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@Catherine17 Welcome to the forums! It sounds like you already have a few ideas to fill your time with. I applaud your efforts to better yourself and recognize the toxicity of that online friendship! If you post regularly in the daily journals section, that might help to create a sense of community and connect with others that are going through similar struggles. Best wishes!

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@Brian, @Cam Adair Thank you for the greeting!

 

@Ph0enix, thanks)

I was learning how to drive at that time and it took a lot of energy and concentration, so I made this my commitment. When I faced a lot of problems and decided to take a break from driving, I relapsed almost instantly.

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@Catherine17 thanks for sharing, now I remember that I did not play for quite some time after relocating to another country. But I kept on reading fiction books in the evenings, so I was not totally off the hook of virtual reality.

Funny that you mention you started playing again while facing a lot of problems. One would think you would instead spend all the time to solve the problems at hand. That I can relate too.

 

 

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@Ph0enix I don't think tht fiction books is a virtual reality. Reading is good for the brain, it reduces the level of stress and is healthier than gaming by all accounts. Trust the one who studies literature:)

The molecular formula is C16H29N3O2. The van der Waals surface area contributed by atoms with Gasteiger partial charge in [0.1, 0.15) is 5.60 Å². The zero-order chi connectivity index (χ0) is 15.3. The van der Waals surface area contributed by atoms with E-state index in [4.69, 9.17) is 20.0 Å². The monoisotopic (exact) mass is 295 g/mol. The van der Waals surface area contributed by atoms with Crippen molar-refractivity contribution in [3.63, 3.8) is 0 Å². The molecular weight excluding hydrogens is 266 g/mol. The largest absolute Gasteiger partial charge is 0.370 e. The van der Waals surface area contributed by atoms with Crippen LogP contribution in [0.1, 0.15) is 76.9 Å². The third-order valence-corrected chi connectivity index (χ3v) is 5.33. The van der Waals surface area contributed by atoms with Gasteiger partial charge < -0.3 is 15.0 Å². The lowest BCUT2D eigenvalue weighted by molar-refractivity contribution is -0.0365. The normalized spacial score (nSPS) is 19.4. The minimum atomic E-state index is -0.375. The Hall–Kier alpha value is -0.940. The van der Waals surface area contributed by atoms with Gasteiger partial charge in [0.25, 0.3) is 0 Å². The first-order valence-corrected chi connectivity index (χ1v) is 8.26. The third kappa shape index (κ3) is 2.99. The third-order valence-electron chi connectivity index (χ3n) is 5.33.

Well, it's up to our fight/flight/freeze response when we choose how to react to the problems. Sometimes even flighting can be beneficial in the long run (no pun intended).

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@Catherine17 Games relieve stress too, but so does alcohol and drugs. I think fiction books work similar to games. They create virtual reality which is fun and rewarding. The problem is that they end at some point but the life has to go on. 

Well, that's opinion on my own experience. Before turning to games I used to read a lot of fiction, now I see that I did it for the same reason.

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@Ph0enixI think we understand the term 'fiction' differently, but that's okay, I see your point.

Though it is a bit sad that the first things that come to your mind when we talk about relieving stress are alcohol and drugs. Why not get together with your friends, go for a walk or listen to music?)  Don't be so negative about yourself and other people. And books and alcohol are not the same, they work differently on a biological level. Alcohol is a depressant that oppresses one's mind and body while reading is a brain-stimulating activity which increases your cognitive capabilities.

Finding a hobby for relaxation and rest is important when you fight the addiction. We tend to forget that we cannot be productive 24/7/.When we are tired it is much harder for us to make decisions and resist the cravings to play. Reading is just one of the options.

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Well, drugs and alcohol was just an example of things, that also relieve stress but are not good for you in the long run.